One of my booksellers, Sarah, from Mosaic Books
in Kelowna, BC sent me a couple of book reviews. She
had written one and her daughter Carolyn another.
Here’s Sarah’s review of I Kill the Mockingbird by Paul Acampora:
“Perfect summer (or anytime) read for bookworms! Set over the
course of one summer, three friends hatch a clever plan to get
everyone reading To Kill a Mockingbird as a tribute to their
beloved teacher. Creating a movement through social media
will inspire and empower young social activists.
9781250068088 $7.99 pb Square Fish (Raincoast)
Here’s Carolyn’s fantastic review of The Girl Who Fell Beneath
Fairyland and Led the Revels There by Catherynne Valente:
When reading a sequel, you must ask yourself two questions:
how does this book function as a separate story from the
previous installments, and how does it function within a series?
The Girl Who Fell Beneath Fairyland and Led the Revels There is
a delightful book on its own as well as a novel that pulls the
reader deeper into Valente’s crafted world and expands what
we thought we knew of its mechanics.
In this lovely story, we learn of a Fairyland-Below, a new country
that lies beneath Fairyland-Above, where the first book took place.
We meet new creatures, old enemies and old friends (and shadows
of old enemies and old friends.) We also get a taste of September
in the ‘real’ world, in Nebraska. In the first book, she is whisked away
on the first page, leaving behind her home and thinking little of it
once in Fairyland. We see more of her in Nebraska in this book,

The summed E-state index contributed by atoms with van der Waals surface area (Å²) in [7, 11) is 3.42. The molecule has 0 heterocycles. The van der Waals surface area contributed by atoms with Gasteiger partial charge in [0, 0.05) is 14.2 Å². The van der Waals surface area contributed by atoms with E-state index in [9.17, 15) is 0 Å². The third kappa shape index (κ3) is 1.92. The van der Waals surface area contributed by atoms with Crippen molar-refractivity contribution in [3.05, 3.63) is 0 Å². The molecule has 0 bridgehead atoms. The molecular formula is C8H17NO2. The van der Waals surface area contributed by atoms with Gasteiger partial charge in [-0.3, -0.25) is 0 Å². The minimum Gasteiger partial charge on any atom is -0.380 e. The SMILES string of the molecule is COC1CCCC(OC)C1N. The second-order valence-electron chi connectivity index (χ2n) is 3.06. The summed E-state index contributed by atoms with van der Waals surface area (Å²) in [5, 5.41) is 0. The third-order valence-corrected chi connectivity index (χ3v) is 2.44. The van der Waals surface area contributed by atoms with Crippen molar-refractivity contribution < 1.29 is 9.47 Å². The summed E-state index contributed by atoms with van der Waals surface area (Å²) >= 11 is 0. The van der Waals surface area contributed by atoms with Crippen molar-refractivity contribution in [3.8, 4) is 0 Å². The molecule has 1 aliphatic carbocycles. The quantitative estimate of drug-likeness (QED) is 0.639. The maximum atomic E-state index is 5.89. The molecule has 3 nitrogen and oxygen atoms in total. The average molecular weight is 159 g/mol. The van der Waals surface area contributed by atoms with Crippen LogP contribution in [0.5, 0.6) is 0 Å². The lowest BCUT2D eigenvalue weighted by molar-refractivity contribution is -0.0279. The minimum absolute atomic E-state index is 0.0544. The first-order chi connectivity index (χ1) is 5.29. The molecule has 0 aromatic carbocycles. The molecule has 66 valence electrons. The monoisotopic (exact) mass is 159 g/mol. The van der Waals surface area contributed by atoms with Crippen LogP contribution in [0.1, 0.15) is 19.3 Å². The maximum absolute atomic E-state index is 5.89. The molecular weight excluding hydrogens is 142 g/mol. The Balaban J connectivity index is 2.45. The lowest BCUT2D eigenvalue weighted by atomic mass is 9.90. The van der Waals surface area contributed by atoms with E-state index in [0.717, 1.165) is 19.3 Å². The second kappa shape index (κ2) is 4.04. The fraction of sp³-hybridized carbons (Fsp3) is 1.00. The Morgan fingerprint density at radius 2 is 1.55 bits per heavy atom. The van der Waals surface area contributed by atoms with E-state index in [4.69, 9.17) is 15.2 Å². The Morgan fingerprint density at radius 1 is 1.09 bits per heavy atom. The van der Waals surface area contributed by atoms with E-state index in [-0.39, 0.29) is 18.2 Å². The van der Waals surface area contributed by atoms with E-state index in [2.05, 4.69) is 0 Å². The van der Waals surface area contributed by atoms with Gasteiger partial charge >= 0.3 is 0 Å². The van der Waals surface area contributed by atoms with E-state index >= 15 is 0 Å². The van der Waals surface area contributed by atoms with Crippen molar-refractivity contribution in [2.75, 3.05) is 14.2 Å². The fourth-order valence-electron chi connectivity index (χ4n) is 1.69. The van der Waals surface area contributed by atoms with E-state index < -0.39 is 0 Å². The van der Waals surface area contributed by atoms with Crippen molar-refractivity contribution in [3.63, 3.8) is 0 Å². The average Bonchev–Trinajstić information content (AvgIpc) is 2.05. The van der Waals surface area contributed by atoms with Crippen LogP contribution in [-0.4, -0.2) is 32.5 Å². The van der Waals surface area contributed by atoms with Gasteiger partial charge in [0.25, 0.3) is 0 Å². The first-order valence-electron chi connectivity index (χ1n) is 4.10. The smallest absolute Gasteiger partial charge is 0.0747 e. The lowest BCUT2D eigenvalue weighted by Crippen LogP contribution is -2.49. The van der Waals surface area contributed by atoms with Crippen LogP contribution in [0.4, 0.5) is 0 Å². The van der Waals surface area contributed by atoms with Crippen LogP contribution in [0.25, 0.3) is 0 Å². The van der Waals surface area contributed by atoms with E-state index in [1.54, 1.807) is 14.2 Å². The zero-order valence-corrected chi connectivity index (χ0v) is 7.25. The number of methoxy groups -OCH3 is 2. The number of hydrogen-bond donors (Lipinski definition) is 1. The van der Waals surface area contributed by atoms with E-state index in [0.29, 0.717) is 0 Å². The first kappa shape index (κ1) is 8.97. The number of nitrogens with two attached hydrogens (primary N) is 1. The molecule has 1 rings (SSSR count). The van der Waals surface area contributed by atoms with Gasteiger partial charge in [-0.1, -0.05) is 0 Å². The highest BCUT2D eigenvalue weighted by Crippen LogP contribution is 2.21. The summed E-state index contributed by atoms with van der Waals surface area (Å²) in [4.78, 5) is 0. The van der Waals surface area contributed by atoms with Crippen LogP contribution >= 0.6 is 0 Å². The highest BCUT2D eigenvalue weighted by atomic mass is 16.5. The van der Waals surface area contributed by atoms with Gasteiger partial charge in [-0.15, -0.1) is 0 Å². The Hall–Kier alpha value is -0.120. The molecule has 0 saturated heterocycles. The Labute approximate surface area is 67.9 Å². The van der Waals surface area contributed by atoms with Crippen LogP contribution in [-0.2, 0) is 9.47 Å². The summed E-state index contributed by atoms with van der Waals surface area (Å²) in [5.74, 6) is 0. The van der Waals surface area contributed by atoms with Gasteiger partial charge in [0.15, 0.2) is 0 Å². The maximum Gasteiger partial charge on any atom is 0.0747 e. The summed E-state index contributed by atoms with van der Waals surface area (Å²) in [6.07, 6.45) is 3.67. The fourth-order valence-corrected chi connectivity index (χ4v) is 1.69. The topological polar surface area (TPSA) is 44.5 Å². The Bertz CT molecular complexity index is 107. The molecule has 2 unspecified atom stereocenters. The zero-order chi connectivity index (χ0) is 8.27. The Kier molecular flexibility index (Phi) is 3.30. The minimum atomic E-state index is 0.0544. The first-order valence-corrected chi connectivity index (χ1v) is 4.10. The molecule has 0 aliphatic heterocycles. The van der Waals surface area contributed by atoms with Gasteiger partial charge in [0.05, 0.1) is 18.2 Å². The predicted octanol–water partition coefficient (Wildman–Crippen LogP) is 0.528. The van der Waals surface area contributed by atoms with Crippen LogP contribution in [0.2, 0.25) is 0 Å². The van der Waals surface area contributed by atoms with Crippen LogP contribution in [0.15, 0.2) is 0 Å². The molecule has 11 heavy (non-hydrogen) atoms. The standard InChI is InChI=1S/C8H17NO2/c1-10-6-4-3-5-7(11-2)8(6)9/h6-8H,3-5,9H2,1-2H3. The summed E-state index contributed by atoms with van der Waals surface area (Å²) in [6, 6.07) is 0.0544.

an interesting element introduced by Valente to anchor the story
to a tangible place and give it credibility and believability. September
mature more in this book, and the third book in the series seems
to lead towards even more maturity and understanding of the
cruelties and realities of her world and Fairyland. The most magical
thing that Valente does in this book is the reversal of characters.
Some friends are not true friends while enemies reveal themselves
to be allies in the end.
An important lesson for young readers to learn, that history does
not always dictate future behaviour.
Because The Girl who Circumnavigated Fairyland in a Ship of Her Own
Making was written serially online, this sequel feels different in its
construction and organization. Plot lines are more likely to play
out over multiple chapters rather than in an episodic nature like
that of the first book. I found the first book to be more whimsical
and dreamy than the second, which is darker and more mature
and mysterious. The only place I felt this was less enchanting
than the first book was its loss of the fanciful, charming tone. This
was replaced of course with a deeper, darker feeling, which I
enjoyed, but a bit less than the whimsy.
Themes of longing and wanting, consent, and regret are
prevalent in the text, other significant points that the author
presents to young readers. September is of course strong and
independent but also shows her loneliness and vulnerability
when her friends betray her and it seems she has no one to
trust in the Underworld. If you have read The Girl Who
Circumnavigated Fairyland and are on the fence about
reading further in the series, get your head checked!
The first installment was a beautifully crafted masterpiece
and this sequel does not disappoint!
9781250034120 $8.99 pb Square Fish (Raincoast)
Have a great weekend!